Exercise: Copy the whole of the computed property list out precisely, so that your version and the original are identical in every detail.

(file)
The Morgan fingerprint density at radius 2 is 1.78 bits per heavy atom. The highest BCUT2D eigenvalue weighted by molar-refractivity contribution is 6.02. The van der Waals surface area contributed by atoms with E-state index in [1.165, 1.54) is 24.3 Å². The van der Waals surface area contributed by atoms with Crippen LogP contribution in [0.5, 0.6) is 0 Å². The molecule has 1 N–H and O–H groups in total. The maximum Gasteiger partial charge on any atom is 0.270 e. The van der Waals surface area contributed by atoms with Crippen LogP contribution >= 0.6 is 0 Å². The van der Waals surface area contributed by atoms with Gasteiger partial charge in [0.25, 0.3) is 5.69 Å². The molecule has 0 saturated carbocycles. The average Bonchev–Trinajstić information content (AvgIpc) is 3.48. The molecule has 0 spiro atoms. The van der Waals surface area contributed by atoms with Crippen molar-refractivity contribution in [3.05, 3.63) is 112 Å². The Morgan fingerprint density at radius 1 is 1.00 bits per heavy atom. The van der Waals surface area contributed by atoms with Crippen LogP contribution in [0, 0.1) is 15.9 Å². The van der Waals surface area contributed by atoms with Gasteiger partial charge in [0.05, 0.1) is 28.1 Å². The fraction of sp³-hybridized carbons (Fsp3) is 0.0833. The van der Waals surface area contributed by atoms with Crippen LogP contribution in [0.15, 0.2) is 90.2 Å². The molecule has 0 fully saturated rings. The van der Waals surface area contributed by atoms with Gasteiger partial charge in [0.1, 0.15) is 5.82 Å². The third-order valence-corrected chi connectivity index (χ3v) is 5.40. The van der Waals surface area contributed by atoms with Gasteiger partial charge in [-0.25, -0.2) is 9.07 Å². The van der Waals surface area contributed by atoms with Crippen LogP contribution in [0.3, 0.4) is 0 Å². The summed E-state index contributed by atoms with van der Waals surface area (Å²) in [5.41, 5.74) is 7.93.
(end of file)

The Morgan fingerprint density at radius 2 is 1.78 bits per heavy atom. The highest BCUT2D eigenvalue weighted by molar-refractivity contribution is 6.02. The van der Waals surface area contributed by atoms with E-state index in [1.165, 1.54) is 24.3 Å². The van der Waals surface area contributed by atoms with Crippen LogP contribution in [0.5, 0.6) is 0 Å². The molecule has 1 N–H and O–H groups in total. The maximum Gasteiger partial charge on any atom is 0.270 e. The van der Waals surface area contributed by atoms with Crippen LogP contribution >= 0.6 is 0 Å². The van der Waals surface area contributed by atoms with Gasteiger partial charge in [0.25, 0.3) is 5.69 Å². The molecule has 0 saturated carbocycles. The average Bonchev–Trinajstić information content (AvgIpc) is 3.48. The molecule has 0 spiro atoms. The van der Waals surface area contributed by atoms with Crippen molar-refractivity contribution in [3.05, 3.63) is 112 Å². The Morgan fingerprint density at radius 1 is 1.00 bits per heavy atom. The van der Waals surface area contributed by atoms with Crippen LogP contribution in [0, 0.1) is 15.9 Å². The van der Waals surface area contributed by atoms with Gasteiger partial charge in [0.05, 0.1) is 28.1 Å². The fraction of sp³-hybridized carbons (Fsp3) is 0.0833. The van der Waals surface area contributed by atoms with Crippen LogP contribution in [0.15, 0.2) is 90.2 Å². The molecule has 0 fully saturated rings. The van der Waals surface area contributed by atoms with Gasteiger partial charge in [0.1, 0.15) is 5.82 Å². The third-order valence-corrected chi connectivity index (χ3v) is 5.40. The van der Waals surface area contributed by atoms with Gasteiger partial charge in [-0.25, -0.2) is 9.07 Å². The van der Waals surface area contributed by atoms with Crippen LogP contribution in [0.3, 0.4) is 0 Å². The summed E-state index contributed by atoms with van der Waals surface area (Å²) in [5.41, 5.74) is 7.93.